These VOCs cause smog and can make people sick. More than half of that 7 million pounds came from ExxonMobil Baton Rouge. Over the same four years, refineries and chemical plants in Texas put out 30 million pounds of this same sort of excess pollution.
Last summer, the EPA sent an inspector unannounced to ExxonMobil Baton Rouge. The EPA won't talk with NPR about what it found because it's still deciding whether to charge Exxon with violations. But the inspection report is public.
Anna Hrybyk is an environmentalist from the Louisiana Bucket Brigade. She pried the report out of the EPA using the Freedom of Information Act. And as soon as she got it, Hrybyk went to Standard Heights to show Exxon's neighbors what it's like inside the refinery.
ANNA HRYBYK: Can I show you something, Mr. Sidney?
SHOGREN: Hrybyk catches up with Sidney Poray.
HRYBYK: In this report, look. The best part is they have these pictures and it's of all the corrosion and the rust. And this one has a picture of - the hand valves are so corroded that the workers cover them with duct tape and garbage bag.
SHOGREN: The report describes serious accidents that Exxon failed to report to the EPA, pervasive corrosion, pipes so worn out that big sections have sloughed off, pipes that burst or leaked when workers inspected them. And these aren't pipes that carry water. These are pipes that carry toxic liquids and gases.
Environmentalist Anna Hrybyk leans in and tells Sidney Poray one more thing.
HRYBYK: You saw that they are going to expand.
PORAY: Who, Exxon?
HRYBYK: Another 8 acres.
PORAY: When you expand, everything got to be brought up to date.
HRYBYK: That's the thing.
PORAY: You got the money to expand, but you can't get this here up to date? Come on.
SHOGREN: Exxon refused repeated requests to do a recorded interview with NPR. In response to emailed questions, Exxon wrote, quote, "With respect to our operations, it is definitely safe to live in the Standard Heights community."
The company says it tests the air quality outside its boundaries. And even on the day of the big accident last June, it didn't find unhealthy levels of any toxic chemicals. Quote, "Neighbors did not need to take action because there was no evidence of any impact to the community."
Exxon stresses that it spends tens of millions of dollars a year to inspect and maintain its equipment.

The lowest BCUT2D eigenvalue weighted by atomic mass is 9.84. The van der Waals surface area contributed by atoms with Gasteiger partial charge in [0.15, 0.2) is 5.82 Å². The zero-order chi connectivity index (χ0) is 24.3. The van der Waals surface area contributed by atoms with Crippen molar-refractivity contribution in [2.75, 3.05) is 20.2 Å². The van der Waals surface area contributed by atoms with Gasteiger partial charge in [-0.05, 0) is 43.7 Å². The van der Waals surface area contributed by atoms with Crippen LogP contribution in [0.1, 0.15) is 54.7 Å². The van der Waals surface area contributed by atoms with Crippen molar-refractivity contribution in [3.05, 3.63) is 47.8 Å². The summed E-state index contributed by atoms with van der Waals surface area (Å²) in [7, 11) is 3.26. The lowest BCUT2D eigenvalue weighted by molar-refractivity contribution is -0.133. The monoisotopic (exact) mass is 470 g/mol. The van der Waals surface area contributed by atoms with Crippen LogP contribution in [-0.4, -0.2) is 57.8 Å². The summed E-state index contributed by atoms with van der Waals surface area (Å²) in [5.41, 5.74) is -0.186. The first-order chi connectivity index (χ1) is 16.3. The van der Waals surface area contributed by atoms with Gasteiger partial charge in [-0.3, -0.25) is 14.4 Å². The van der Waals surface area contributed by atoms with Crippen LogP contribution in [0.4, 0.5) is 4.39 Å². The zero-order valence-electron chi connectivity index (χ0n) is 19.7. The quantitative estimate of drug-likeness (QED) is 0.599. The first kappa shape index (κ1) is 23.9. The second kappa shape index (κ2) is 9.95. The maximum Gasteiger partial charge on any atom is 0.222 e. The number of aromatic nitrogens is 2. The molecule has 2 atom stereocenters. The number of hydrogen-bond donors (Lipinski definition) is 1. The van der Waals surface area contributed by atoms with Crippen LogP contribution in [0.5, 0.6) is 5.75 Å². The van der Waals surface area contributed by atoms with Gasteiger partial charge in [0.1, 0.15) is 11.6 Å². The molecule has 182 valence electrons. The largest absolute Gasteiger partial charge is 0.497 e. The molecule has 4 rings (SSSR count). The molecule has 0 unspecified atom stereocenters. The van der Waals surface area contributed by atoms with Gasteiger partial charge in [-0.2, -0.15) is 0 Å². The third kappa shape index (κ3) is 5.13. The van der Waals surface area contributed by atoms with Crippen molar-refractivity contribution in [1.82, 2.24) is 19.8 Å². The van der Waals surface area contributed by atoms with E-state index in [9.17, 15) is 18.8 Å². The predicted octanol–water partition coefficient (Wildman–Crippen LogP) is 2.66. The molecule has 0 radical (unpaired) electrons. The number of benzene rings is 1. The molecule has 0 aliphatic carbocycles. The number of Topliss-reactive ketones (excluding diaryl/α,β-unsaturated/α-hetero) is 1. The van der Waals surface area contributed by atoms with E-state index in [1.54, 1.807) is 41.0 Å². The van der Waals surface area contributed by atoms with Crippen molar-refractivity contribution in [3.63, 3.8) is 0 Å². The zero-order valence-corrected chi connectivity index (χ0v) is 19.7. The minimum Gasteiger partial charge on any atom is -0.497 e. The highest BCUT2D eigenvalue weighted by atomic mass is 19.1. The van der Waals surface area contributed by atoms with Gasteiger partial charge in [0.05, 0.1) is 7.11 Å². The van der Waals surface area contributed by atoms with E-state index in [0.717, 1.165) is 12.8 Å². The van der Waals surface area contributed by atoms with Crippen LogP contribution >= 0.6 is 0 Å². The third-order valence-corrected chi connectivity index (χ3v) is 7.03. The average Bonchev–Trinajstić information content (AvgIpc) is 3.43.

Chris John is the president of the Louisiana Mid-Continent Oil and Gas Association. He says plants are concerned about their air pollution. They're working on this, especially emissions from accidental spills and leaks.
CHRIS JOHN: They're down by 41 percent since 2008. And more than that, you know, we want it to be better than that.
SHOGREN: Already, there are fewer bad air days in Louisiana than there used to be. Texas too. But some engineers who study refineries say the problem is still much worse than the industry or even the government admit.
ALEX CUCLIS: It's been a long frustrating journey, that's for sure.
SHOGREN: That's chemical engineer Alex Cuclis. He spent 15 years working at a refinery and now does research on the industry's air pollution for the independent Houston Advanced Research Center. Actually, Cuclis says, the plants don't really know how much pollution they pump out. That's because the plants make a few direct measurements, but mostly they estimate their pollution.
CUCLIS: If you're not measuring, you're just guessing.
SHOGREN: When scientists measure the pollution, they find refineries are pumping out seven to 10 times more, on average, than they tell the government.
CUCLIS: Some companies will, you know, deny that they're not reporting the right amount. But all the studies we have in Houston and those that they've done in Europe seem to show the same thing, that emissions are substantially higher.
SHOGREN: So it sounds like it's basically like the emperor wears no clothes. The companies and the EPA know that they are not accurately reporting how much pollution they're sending into the air, but they don't do anything about it.
CUCLIS: That's true.
SHOGREN: Cuclis has tried, repeatedly, to work with refineries, but they tell him, no thanks. Five months ago, the EPA asked 17 Gulf Coast refineries and chemical plants to participate in a voluntary program to reduce pollution. Exxon refused, so did the other companies.
Elizabeth Shogren, NPR News.